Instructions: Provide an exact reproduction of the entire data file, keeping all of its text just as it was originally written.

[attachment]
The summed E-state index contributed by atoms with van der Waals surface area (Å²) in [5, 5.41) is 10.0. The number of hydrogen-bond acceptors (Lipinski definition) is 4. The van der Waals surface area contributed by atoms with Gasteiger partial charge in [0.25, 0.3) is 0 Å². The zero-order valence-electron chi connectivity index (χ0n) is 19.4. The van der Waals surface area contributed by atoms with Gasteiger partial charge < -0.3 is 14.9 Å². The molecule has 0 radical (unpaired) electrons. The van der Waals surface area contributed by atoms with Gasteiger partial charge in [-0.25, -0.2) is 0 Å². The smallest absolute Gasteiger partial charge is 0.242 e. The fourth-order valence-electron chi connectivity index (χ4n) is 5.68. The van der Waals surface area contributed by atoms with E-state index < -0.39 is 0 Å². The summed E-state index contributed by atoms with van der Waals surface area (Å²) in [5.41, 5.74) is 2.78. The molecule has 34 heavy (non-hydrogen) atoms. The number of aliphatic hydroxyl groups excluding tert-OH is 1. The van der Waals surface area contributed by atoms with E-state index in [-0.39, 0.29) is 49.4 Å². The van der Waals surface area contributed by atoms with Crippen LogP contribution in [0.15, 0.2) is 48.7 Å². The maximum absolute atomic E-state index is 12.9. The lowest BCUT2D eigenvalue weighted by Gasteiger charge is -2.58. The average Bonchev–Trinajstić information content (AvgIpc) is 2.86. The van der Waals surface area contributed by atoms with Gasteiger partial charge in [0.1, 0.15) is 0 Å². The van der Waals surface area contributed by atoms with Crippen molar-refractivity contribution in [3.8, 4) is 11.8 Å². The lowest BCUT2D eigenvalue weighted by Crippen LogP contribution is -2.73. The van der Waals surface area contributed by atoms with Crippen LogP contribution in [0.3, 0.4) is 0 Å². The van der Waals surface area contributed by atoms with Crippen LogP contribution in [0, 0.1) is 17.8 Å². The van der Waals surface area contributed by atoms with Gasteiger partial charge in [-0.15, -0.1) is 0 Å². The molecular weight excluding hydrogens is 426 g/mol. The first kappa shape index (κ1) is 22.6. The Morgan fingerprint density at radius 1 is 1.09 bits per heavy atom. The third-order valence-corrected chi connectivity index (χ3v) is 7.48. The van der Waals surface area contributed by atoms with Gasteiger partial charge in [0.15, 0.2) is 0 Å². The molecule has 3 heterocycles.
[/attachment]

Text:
The summed E-state index contributed by atoms with van der Waals surface area (Å²) in [5, 5.41) is 10.0. The number of hydrogen-bond acceptors (Lipinski definition) is 4. The van der Waals surface area contributed by atoms with Gasteiger partial charge in [0.25, 0.3) is 0 Å². The zero-order valence-electron chi connectivity index (χ0n) is 19.4. The van der Waals surface area contributed by atoms with Gasteiger partial charge < -0.3 is 14.9 Å². The molecule has 0 radical (unpaired) electrons. The van der Waals surface area contributed by atoms with Gasteiger partial charge in [-0.25, -0.2) is 0 Å². The smallest absolute Gasteiger partial charge is 0.242 e. The fourth-order valence-electron chi connectivity index (χ4n) is 5.68. The van der Waals surface area contributed by atoms with E-state index < -0.39 is 0 Å². The summed E-state index contributed by atoms with van der Waals surface area (Å²) in [5.41, 5.74) is 2.78. The molecule has 34 heavy (non-hydrogen) atoms. The number of aliphatic hydroxyl groups excluding tert-OH is 1. The van der Waals surface area contributed by atoms with E-state index in [-0.39, 0.29) is 49.4 Å². The van der Waals surface area contributed by atoms with Crippen LogP contribution in [0.15, 0.2) is 48.7 Å². The maximum absolute atomic E-state index is 12.9. The lowest BCUT2D eigenvalue weighted by Gasteiger charge is -2.58. The average Bonchev–Trinajstić information content (AvgIpc) is 2.86. The van der Waals surface area contributed by atoms with Gasteiger partial charge in [0.1, 0.15) is 0 Å². The van der Waals surface area contributed by atoms with Crippen molar-refractivity contribution in [3.8, 4) is 11.8 Å². The lowest BCUT2D eigenvalue weighted by Crippen LogP contribution is -2.73. The van der Waals surface area contributed by atoms with Crippen LogP contribution in [0.3, 0.4) is 0 Å². The van der Waals surface area contributed by atoms with Crippen LogP contribution in [0, 0.1) is 17.8 Å². The van der Waals surface area contributed by atoms with Gasteiger partial charge in [-0.15, -0.1) is 0 Å². The molecular weight excluding hydrogens is 426 g/mol. The first kappa shape index (κ1) is 22.6. The Morgan fingerprint density at radius 1 is 1.09 bits per heavy atom. The third-order valence-corrected chi connectivity index (χ3v) is 7.48. The van der Waals surface area contributed by atoms with Gasteiger partial charge in [0.15, 0.2) is 0 Å². The molecule has 3 heterocycles.